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By | Duncan Campbell 5th June 2014 11:19


You may want to move to Iceland at this point

Snowden Anniversary One year after The Guardian opened up the trove of top secret American and British documents leaked by former National Security Agency (NSA) sysadmin Edward J Snowden, the world of data security and personal information safety has been turned on its head.

Everything about the safety of the internet as a common communication medium has been shown to be broken. As with the banking disasters of 2008, the crisis and damage created - not by Snowden and his helpers, but by the unregulated and unrestrained conduct the leaked documents have exposed - will last for years if not decades.

Compounding the problem is the covert network of subornment and control that agencies and collaborators working with the NSA are now revealed to have created in communications and computer security organisations and companies around the globe.

The NSA's explicit objective is to weaken the security of the entire physical fabric of the net. One of its declared goals is to "shape the worldwide commercial cryptography market to make it more tractable to advanced cryptanalytic capabilities being developed by the NSA", according to top secret documents provided by Snowden.

Profiling the global machinations of merchant bank Goldman Sachs in Rolling Stone in 2009, journalist Matt Taibbi famously characterized them as operating "everywhere ... a great vampire squid wrapped around the face of humanity, relentlessly jamming its blood funnel into anything that smells like money”.

The NSA, with its English-speaking "Five Eyes" partners (the relevant agencies of the UK, USA, Australia, New Zealand and Canada) and a hitherto unknown secret network of corporate and government partners, has been revealed to be a similar creature. The Snowden documents chart communications funnels, taps, probes, "collection systems" and malware "implants" everywhere, jammed into data networks and tapped into cables or onto satellites.

The evidence Snowden has provided, by the bucketload, has shown that no country, no network, no communications system, no type of communication has been too small or trivial or irrelevant to attract attention and the ingestion of data into huge and enduring archives - under construction at NSA headquarters and already in operation at its new Utah Data Center.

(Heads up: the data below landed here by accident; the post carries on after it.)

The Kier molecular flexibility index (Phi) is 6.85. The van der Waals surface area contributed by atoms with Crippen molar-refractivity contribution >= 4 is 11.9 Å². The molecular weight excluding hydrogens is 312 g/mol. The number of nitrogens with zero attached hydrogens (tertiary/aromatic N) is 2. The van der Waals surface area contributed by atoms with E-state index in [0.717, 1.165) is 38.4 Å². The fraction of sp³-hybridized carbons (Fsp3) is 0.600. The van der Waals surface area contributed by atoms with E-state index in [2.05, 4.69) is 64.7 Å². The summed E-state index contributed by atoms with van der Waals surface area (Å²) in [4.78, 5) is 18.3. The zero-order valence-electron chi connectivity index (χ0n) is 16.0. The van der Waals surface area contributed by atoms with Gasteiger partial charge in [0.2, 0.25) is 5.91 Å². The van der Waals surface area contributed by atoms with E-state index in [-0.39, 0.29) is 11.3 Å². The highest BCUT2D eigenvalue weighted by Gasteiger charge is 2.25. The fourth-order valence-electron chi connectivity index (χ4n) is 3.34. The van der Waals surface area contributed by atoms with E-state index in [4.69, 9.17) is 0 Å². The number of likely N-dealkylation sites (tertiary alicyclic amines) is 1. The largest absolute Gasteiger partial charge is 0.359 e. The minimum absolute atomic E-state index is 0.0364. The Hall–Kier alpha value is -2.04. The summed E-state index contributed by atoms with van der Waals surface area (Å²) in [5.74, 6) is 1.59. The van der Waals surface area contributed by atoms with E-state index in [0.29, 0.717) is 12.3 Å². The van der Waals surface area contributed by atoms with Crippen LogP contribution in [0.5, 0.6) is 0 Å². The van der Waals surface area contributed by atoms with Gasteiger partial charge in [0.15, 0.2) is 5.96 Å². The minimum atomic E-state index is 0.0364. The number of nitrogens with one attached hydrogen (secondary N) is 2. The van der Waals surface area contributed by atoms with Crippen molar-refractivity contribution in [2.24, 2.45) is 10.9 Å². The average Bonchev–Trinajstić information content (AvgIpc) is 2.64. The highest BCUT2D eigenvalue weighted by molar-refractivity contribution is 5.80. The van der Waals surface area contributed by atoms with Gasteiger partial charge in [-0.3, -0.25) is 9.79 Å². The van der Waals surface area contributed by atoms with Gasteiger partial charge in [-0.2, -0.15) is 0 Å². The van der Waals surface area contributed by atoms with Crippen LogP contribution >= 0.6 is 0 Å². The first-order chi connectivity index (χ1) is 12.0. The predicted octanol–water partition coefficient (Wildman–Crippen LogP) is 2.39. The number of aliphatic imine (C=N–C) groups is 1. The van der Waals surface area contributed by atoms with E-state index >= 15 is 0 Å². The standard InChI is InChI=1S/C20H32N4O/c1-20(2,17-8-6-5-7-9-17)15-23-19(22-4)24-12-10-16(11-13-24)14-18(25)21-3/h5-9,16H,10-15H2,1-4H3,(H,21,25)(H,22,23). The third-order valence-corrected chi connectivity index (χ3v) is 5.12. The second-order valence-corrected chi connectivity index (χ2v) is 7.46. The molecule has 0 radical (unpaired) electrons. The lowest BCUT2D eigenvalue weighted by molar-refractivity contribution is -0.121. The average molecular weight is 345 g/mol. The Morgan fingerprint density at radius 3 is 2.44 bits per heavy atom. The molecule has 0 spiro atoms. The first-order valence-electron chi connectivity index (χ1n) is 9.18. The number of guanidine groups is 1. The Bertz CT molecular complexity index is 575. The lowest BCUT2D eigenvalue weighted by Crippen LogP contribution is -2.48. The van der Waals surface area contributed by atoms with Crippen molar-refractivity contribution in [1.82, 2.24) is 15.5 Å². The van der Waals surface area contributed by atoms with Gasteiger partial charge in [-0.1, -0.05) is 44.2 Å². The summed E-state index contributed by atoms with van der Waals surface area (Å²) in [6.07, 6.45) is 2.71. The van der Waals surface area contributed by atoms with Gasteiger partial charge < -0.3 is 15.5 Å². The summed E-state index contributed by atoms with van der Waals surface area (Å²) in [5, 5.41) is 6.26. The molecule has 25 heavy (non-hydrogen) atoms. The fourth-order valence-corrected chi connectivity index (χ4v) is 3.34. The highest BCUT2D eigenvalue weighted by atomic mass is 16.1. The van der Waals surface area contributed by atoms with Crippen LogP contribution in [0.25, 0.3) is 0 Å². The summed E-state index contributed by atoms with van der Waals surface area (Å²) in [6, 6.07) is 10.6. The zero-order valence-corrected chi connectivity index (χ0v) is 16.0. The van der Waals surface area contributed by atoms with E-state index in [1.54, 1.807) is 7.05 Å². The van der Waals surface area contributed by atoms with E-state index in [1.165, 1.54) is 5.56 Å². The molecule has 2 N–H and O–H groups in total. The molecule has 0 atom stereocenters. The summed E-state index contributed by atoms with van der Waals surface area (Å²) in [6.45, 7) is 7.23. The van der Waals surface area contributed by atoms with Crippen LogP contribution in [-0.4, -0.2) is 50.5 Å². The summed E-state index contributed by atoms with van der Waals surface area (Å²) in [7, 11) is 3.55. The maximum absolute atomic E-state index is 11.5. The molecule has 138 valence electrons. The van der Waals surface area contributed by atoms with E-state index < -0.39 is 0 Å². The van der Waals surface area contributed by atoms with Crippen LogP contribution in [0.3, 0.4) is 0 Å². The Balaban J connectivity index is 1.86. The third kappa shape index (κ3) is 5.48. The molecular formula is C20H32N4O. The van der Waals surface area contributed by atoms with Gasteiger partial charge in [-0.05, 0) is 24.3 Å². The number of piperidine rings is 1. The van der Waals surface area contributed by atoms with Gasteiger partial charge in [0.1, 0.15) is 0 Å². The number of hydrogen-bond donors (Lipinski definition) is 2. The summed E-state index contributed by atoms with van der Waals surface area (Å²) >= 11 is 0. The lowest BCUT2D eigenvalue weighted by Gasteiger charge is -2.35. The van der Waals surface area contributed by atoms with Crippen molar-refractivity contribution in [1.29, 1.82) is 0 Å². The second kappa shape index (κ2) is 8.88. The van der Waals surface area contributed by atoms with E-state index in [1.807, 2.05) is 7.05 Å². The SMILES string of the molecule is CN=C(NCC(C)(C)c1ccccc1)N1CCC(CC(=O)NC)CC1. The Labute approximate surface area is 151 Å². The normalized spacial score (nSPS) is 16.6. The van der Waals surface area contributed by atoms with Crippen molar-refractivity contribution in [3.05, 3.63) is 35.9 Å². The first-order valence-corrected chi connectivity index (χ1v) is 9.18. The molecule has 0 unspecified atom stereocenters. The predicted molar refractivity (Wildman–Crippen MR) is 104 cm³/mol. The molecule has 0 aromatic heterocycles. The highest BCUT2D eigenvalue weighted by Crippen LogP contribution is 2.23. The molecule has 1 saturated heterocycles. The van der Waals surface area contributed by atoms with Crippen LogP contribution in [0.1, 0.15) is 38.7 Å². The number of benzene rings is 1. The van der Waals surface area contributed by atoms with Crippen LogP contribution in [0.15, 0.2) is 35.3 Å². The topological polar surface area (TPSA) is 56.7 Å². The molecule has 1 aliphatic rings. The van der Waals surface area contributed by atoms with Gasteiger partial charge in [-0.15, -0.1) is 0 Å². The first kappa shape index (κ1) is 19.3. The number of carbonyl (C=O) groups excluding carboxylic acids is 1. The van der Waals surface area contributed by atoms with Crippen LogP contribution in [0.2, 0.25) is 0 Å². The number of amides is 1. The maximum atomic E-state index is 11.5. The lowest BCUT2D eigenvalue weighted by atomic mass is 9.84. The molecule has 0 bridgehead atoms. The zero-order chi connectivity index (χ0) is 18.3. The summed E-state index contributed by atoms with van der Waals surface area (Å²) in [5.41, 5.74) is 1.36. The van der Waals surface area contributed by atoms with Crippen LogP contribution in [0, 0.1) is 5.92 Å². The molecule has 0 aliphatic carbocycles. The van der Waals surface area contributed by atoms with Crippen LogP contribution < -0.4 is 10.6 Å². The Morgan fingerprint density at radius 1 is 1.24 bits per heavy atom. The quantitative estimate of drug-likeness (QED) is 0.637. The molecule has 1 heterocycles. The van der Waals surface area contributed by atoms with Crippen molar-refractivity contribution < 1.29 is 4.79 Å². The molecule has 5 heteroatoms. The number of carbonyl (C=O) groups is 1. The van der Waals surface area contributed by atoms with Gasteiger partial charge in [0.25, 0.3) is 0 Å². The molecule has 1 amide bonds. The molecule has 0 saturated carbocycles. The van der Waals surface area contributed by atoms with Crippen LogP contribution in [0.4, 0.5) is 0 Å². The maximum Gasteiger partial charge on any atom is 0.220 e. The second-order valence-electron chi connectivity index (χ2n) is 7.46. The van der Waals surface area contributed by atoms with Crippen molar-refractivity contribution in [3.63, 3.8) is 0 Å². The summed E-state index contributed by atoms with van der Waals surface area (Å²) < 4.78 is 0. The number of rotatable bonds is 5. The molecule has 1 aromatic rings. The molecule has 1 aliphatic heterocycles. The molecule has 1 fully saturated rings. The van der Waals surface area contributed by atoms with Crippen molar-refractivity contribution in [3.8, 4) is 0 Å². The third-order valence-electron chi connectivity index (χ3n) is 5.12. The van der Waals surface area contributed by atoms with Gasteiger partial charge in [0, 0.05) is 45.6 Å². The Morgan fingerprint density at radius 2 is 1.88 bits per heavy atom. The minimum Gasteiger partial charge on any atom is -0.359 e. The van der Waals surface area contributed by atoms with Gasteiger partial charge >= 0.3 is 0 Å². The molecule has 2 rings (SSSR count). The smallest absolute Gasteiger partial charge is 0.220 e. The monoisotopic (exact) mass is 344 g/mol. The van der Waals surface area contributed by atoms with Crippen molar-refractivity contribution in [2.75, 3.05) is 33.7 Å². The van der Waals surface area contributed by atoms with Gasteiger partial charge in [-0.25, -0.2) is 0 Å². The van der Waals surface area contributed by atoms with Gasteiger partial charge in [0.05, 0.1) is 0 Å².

Operations have ranged from the systematic recording of every mobile telephone call in the tiny 380,000 population Bahamas, through Angry Birds, World of Warcraft, Second Life, intimate Yahoo webcam images and direct cyber attacks on the data centre networks of Google (carried out by British allies at GCHQ from bases in the UK). Under the covernames of WINDSTOP and MUSCULAR, GCHQ data from UK cable taps, including direct intercepts of US email providers and ISPs, is provided wholesale to NSA. NSA has also deployed two overseas Remote Operations centres for malware management at Menwith Hill Station in Yorkshire and at Misawa, Japan.

There are parallels to the banking world, too, in the pervasive and longstanding networks of influence that have been created with the aim of influencing and controlling policymakers, and which have assured minimal political change when damage is done. Merchant banks like Goldmans have long worked hard to have their alumni in positions of political power and influence, in control at vital times.

Seeb spy base revealed by The Reg: part of GCHQ's £1bn project TEMPORA

Last month, accompanying his new book Nowhere to Hide, journalist Glenn Greenwald has published 180 new Snowden documents that lay out the NSA's global reach - 33 "Third Party" countries, 20 major access "choke points" accessing optical fibre communications, 80 "strategic partner" commercial manufacturers, 52 US, UK and overseas satellite interception sites, more than 80 US Embassies and diplomatic sites hosting floors packed with surveillance and monitoring equipment, and over 50,000 "implants" - malware and tampered hardware that has rendered most commercial VPN systems and software transparent to the NSA and its partners.

In GCHQ and NSA Sigint (signals-intelligence) jargon, common or garden "hacking" is never talked about: the insider term for such activity is "CNE" - Computer Network Exploitation.

NSA's access to optical fibre cables worldwide can be "covert, clandestine or co-operative," according to one of the leaked slides. The covert operations described in the Snowden documents include secret taps on other companies' cables installed by employees of such firms as AT&T and BT.

The published Snowden documents have not yet described NSA's special activities to get into cables even their overseas and corporate partners cannot access. For more than ten years, an adapted nuclear submarine - the USS Jimmy Carter - has installed underwater taps on marine cables, "lifting them up", installing taps and then laying out "backhaul" fibres to interception sites, according to a former Sigint employee. Cable companies have speculated that the submarine tapping activity may be connected to a rash of unexplained cable cuts in recent times affecting fibre cables in the Middle East and South Asia; the cable breaks could serve to prevent operators noticing as taps were installed elsewhere on the same cable.